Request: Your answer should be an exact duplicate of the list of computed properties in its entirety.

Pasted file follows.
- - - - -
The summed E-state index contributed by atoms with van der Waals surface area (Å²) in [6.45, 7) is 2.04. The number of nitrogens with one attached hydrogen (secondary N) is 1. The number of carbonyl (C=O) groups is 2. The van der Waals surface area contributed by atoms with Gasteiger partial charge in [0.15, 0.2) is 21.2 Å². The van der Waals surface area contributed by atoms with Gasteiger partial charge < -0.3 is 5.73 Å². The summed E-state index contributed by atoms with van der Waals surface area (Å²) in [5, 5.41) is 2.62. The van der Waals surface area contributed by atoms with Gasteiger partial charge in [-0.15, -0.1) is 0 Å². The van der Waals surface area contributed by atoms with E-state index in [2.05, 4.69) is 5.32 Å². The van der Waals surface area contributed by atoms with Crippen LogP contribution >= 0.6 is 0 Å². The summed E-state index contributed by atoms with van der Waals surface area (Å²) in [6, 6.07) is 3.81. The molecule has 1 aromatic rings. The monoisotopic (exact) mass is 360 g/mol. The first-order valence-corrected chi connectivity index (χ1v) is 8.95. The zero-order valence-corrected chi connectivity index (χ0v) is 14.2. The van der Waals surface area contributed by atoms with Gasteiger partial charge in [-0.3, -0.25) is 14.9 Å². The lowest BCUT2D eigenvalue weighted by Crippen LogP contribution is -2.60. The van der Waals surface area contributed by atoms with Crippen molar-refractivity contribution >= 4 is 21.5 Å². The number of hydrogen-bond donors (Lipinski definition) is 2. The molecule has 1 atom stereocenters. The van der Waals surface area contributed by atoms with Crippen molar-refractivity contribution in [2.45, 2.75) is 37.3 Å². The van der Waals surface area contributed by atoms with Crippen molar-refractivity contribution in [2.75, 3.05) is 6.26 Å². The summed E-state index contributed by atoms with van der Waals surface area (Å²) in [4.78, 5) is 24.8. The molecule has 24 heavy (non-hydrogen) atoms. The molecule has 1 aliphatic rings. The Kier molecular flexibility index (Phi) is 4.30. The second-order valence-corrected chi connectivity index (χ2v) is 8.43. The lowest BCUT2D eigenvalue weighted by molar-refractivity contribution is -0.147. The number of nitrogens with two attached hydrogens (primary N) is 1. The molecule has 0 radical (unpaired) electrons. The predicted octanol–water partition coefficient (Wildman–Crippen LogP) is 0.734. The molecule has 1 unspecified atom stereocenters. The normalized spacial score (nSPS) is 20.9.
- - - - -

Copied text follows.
The summed E-state index contributed by atoms with van der Waals surface area (Å²) in [6.45, 7) is 2.04. The number of nitrogens with one attached hydrogen (secondary N) is 1. The number of carbonyl (C=O) groups is 2. The van der Waals surface area contributed by atoms with Gasteiger partial charge in [0.15, 0.2) is 21.2 Å². The van der Waals surface area contributed by atoms with Gasteiger partial charge < -0.3 is 5.73 Å². The summed E-state index contributed by atoms with van der Waals surface area (Å²) in [5, 5.41) is 2.62. The van der Waals surface area contributed by atoms with Gasteiger partial charge in [-0.15, -0.1) is 0 Å². The van der Waals surface area contributed by atoms with E-state index in [2.05, 4.69) is 5.32 Å². The van der Waals surface area contributed by atoms with Crippen LogP contribution >= 0.6 is 0 Å². The summed E-state index contributed by atoms with van der Waals surface area (Å²) in [6, 6.07) is 3.81. The molecule has 1 aromatic rings. The monoisotopic (exact) mass is 360 g/mol. The first-order valence-corrected chi connectivity index (χ1v) is 8.95. The zero-order valence-corrected chi connectivity index (χ0v) is 14.2. The van der Waals surface area contributed by atoms with Gasteiger partial charge in [-0.3, -0.25) is 14.9 Å². The lowest BCUT2D eigenvalue weighted by Crippen LogP contribution is -2.60. The van der Waals surface area contributed by atoms with Crippen molar-refractivity contribution >= 4 is 21.5 Å². The number of hydrogen-bond donors (Lipinski definition) is 2. The molecule has 1 atom stereocenters. The van der Waals surface area contributed by atoms with Crippen molar-refractivity contribution in [2.45, 2.75) is 37.3 Å². The van der Waals surface area contributed by atoms with Crippen molar-refractivity contribution in [2.75, 3.05) is 6.26 Å². The summed E-state index contributed by atoms with van der Waals surface area (Å²) in [4.78, 5) is 24.8. The molecule has 24 heavy (non-hydrogen) atoms. The molecule has 1 aliphatic rings. The Kier molecular flexibility index (Phi) is 4.30. The second-order valence-corrected chi connectivity index (χ2v) is 8.43. The lowest BCUT2D eigenvalue weighted by molar-refractivity contribution is -0.147. The number of nitrogens with two attached hydrogens (primary N) is 1. The molecule has 0 radical (unpaired) electrons. The predicted octanol–water partition coefficient (Wildman–Crippen LogP) is 0.734. The molecule has 1 unspecified atom stereocenters. The normalized spacial score (nSPS) is 20.9.